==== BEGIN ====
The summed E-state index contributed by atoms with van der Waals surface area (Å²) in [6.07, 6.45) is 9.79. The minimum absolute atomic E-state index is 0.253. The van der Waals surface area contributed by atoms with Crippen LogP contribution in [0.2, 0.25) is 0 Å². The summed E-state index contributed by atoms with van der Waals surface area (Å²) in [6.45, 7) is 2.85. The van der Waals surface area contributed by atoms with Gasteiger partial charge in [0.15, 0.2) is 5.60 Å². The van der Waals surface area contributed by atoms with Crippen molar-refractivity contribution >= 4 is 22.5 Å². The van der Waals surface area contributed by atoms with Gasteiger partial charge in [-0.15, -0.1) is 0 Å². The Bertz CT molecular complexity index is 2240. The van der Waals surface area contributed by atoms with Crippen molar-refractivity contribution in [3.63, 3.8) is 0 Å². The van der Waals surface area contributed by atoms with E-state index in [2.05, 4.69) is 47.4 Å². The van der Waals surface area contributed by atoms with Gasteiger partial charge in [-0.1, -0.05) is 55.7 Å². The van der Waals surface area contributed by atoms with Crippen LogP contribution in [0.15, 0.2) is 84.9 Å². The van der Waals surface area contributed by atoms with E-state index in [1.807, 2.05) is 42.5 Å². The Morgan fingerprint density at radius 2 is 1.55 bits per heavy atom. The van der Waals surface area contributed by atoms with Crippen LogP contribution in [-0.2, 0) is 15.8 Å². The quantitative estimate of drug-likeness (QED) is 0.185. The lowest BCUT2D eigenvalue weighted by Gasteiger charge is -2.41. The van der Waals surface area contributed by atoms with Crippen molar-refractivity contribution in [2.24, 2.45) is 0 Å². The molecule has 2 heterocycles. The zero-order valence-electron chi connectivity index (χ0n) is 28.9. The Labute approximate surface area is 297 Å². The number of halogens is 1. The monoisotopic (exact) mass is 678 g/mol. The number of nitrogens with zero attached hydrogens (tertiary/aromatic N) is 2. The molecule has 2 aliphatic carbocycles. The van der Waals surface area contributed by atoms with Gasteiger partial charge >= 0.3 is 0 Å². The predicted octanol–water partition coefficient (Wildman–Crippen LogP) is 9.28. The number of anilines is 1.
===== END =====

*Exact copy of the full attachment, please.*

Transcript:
The summed E-state index contributed by atoms with van der Waals surface area (Å²) in [6.07, 6.45) is 9.79. The minimum absolute atomic E-state index is 0.253. The van der Waals surface area contributed by atoms with Crippen LogP contribution in [0.2, 0.25) is 0 Å². The summed E-state index contributed by atoms with van der Waals surface area (Å²) in [6.45, 7) is 2.85. The van der Waals surface area contributed by atoms with Gasteiger partial charge in [0.15, 0.2) is 5.60 Å². The van der Waals surface area contributed by atoms with Crippen molar-refractivity contribution >= 4 is 22.5 Å². The van der Waals surface area contributed by atoms with Gasteiger partial charge in [-0.15, -0.1) is 0 Å². The Bertz CT molecular complexity index is 2240. The van der Waals surface area contributed by atoms with Crippen molar-refractivity contribution in [3.63, 3.8) is 0 Å². The van der Waals surface area contributed by atoms with E-state index in [2.05, 4.69) is 47.4 Å². The van der Waals surface area contributed by atoms with Gasteiger partial charge in [-0.1, -0.05) is 55.7 Å². The van der Waals surface area contributed by atoms with Crippen LogP contribution in [0.15, 0.2) is 84.9 Å². The van der Waals surface area contributed by atoms with E-state index in [1.807, 2.05) is 42.5 Å². The Morgan fingerprint density at radius 2 is 1.55 bits per heavy atom. The van der Waals surface area contributed by atoms with Crippen LogP contribution in [-0.2, 0) is 15.8 Å². The quantitative estimate of drug-likeness (QED) is 0.185. The lowest BCUT2D eigenvalue weighted by Gasteiger charge is -2.41. The van der Waals surface area contributed by atoms with Crippen molar-refractivity contribution in [2.24, 2.45) is 0 Å². The molecule has 2 heterocycles. The zero-order valence-electron chi connectivity index (χ0n) is 28.9. The Labute approximate surface area is 297 Å². The number of halogens is 1. The monoisotopic (exact) mass is 678 g/mol. The number of nitrogens with zero attached hydrogens (tertiary/aromatic N) is 2. The molecule has 2 aliphatic carbocycles. The van der Waals surface area contributed by atoms with Gasteiger partial charge >= 0.3 is 0 Å². The predicted octanol–water partition coefficient (Wildman–Crippen LogP) is 9.28. The number of anilines is 1.